The risk is obviously that Realmuto’s value is diminished by him getting hurt or underperforming. He’d still have value next offseason. But teams will see him as more of a rental. But given that the Marlins haven’t been blown away by an offer yet, that’s a risk worth taking.


Oakland Athletics: Trade for Corey Kluber

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The A’s have been the most consistent small budget team of the 21st Century. But even with that noted, Oakland’s competitive windows generally last 3-5 years. Given that the A’s were ahead of schedule in 2018, there’s reason to assume that the current competitive window would be closer to five years, if not more. Trading for Kluber would not be cheap. Losing the pieces Oakland would have to give to land Kluber would really risk shrinking that window.

But the A’s need to rebuild most of the starting rotation. The front end of it especially needs help. Kluber will be 33 on Opening Day. So there’s a certain feeling that he’ll regress soon. That said, he’s shown no signs of it. Trading for Kluber would potentially shrink the years off of the current competitive window. But for the three years remaining on his deal, Kluber would make Oakland’s championship goals far more realistic.


Tampa Bay Rays: Sign Andrew Miller

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The Rays had a great season in 2018. Unfortunately, they’re still a good distance behind both the Boston Red Sox and New York Yankees in the AL East. Signing Charlie Morton upgraded the starting rotation, which was a definite need. Now it’s time to focus the attention on the bullpen.

Miller is coming off of consecutive injury-riddled seasons. That’s not what anyone wants to see from someone who will be 34 in May. But he can also fill multiple roles in the bullpen for a team that uses relievers as liberally as any in baseball. Additionally, the Rays aren’t going to compete with Boston and New York without taking some risks. Miller is a risk. But if he pays off, he can also pay incredible dividends.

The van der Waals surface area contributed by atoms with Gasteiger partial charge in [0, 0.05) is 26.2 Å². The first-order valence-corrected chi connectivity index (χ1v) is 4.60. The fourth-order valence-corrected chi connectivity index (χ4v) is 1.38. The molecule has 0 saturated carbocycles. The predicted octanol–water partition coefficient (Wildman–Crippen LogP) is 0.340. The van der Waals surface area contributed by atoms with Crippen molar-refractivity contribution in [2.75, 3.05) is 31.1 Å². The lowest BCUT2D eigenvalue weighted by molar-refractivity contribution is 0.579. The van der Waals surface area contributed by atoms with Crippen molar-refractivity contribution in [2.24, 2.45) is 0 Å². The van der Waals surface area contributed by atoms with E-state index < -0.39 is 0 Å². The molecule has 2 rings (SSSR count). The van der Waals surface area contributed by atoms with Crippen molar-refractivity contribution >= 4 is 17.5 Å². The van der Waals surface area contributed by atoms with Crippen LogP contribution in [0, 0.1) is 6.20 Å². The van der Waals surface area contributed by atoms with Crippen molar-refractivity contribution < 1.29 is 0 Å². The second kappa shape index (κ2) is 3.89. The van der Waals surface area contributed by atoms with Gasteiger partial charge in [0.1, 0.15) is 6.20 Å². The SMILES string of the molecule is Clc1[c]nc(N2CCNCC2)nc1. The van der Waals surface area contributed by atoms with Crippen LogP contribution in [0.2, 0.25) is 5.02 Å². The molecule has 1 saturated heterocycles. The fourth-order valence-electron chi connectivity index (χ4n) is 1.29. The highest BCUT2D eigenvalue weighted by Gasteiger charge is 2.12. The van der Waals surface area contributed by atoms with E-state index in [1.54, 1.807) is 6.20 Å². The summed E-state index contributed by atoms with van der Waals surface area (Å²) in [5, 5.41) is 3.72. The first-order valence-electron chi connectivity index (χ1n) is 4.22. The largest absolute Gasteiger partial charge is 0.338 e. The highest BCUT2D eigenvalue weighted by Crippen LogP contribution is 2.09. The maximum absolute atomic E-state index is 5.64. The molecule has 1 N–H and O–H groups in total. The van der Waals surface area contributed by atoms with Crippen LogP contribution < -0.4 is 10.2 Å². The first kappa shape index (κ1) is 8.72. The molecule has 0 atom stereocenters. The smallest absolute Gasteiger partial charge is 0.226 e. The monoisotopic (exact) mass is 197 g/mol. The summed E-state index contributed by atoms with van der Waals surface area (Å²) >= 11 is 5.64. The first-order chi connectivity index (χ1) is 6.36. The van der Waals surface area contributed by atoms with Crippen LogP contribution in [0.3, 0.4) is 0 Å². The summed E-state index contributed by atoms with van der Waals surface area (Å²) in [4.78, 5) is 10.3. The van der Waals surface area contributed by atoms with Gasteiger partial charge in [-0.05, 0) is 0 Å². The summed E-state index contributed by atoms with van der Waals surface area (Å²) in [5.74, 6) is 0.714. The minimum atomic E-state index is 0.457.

Houston Astros: Trade for Miguel Cabrera

Miguel Cabrerra Detroit Tigers

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Make no mistake. We know that Cabrera isn’t the MVP caliber player that he once was. With a lot of key players coming up in free agency over the next two seasons, Houston would be hoping for one — maybe two — good years from Miggy. While injuries have slowed him down, this is a guy who’s hit .288/.368/.486 over the last three years. He’s still an effective player. Two years from now, the Astros could then reassess their standing.

Now, Cabrera is signed through 2023. His contract will be hard enough to move if he does well in Houston. If he struggles, he’d be an unmovable contract. But nothing good ever comes without taking a risk. The Astros would be taking a chance on a future Hall of Famer and giving themselves a chance to maximize the potential of what’s already been a magical era of Houston baseball. Trading for Cabrera is probably the truest “risk” here. But that doesn’t mean it’s not a worthy one.


Colorado Rockies: Trade for Madison Bumgarner

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Under new president Farhan Zaidi, the San Francisco Giants have made it known that Bumgarner can be traded. The fact that it hasn’t happened yet should serve as a pretty good sign that the Giants haven’t been blown away by an offer. The Rockies need to change that.

Yes, Bumgarner is a one-year rental. Making that kind of offer for a one-year rental is tough, especially with a division rival. But the Rockies haven’t exactly been known for sustaining success. Their competitive windows have generally gone about three years. The 2019 season would be Year 3 of this competitive window. And with Nolan Arenado entering the final year of his deal, the urgency to win in 2019 is only greater. Bringing in an ace like Bumgarner, who has an unrivaled postseason track record, would give the Rockies a great chance to make the most out of 2019.